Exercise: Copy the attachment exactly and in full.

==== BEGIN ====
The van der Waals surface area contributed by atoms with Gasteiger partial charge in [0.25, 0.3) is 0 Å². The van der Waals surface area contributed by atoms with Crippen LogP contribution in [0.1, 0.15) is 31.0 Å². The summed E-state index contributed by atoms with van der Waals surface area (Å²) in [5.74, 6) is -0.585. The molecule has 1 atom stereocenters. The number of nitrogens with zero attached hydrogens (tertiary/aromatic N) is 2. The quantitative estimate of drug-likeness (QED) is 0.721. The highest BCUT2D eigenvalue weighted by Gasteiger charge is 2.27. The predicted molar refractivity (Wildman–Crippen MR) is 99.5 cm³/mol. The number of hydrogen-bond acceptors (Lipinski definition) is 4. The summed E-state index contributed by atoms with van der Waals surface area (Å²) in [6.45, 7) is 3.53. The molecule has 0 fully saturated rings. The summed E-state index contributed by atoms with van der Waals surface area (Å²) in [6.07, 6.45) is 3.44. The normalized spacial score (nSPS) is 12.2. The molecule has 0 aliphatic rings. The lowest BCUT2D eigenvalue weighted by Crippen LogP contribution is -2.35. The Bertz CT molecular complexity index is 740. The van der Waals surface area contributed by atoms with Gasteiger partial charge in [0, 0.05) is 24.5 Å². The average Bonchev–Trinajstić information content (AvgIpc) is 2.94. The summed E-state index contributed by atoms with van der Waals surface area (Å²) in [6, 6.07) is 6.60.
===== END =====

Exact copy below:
The van der Waals surface area contributed by atoms with Gasteiger partial charge in [0.25, 0.3) is 0 Å². The van der Waals surface area contributed by atoms with Crippen LogP contribution in [0.1, 0.15) is 31.0 Å². The summed E-state index contributed by atoms with van der Waals surface area (Å²) in [5.74, 6) is -0.585. The molecule has 1 atom stereocenters. The number of nitrogens with zero attached hydrogens (tertiary/aromatic N) is 2. The quantitative estimate of drug-likeness (QED) is 0.721. The highest BCUT2D eigenvalue weighted by Gasteiger charge is 2.27. The predicted molar refractivity (Wildman–Crippen MR) is 99.5 cm³/mol. The number of hydrogen-bond acceptors (Lipinski definition) is 4. The summed E-state index contributed by atoms with van der Waals surface area (Å²) in [6.45, 7) is 3.53. The molecule has 0 fully saturated rings. The summed E-state index contributed by atoms with van der Waals surface area (Å²) in [6.07, 6.45) is 3.44. The normalized spacial score (nSPS) is 12.2. The molecule has 0 aliphatic rings. The lowest BCUT2D eigenvalue weighted by Crippen LogP contribution is -2.35. The Bertz CT molecular complexity index is 740. The van der Waals surface area contributed by atoms with Gasteiger partial charge in [0, 0.05) is 24.5 Å². The average Bonchev–Trinajstić information content (AvgIpc) is 2.94. The summed E-state index contributed by atoms with van der Waals surface area (Å²) in [6, 6.07) is 6.60.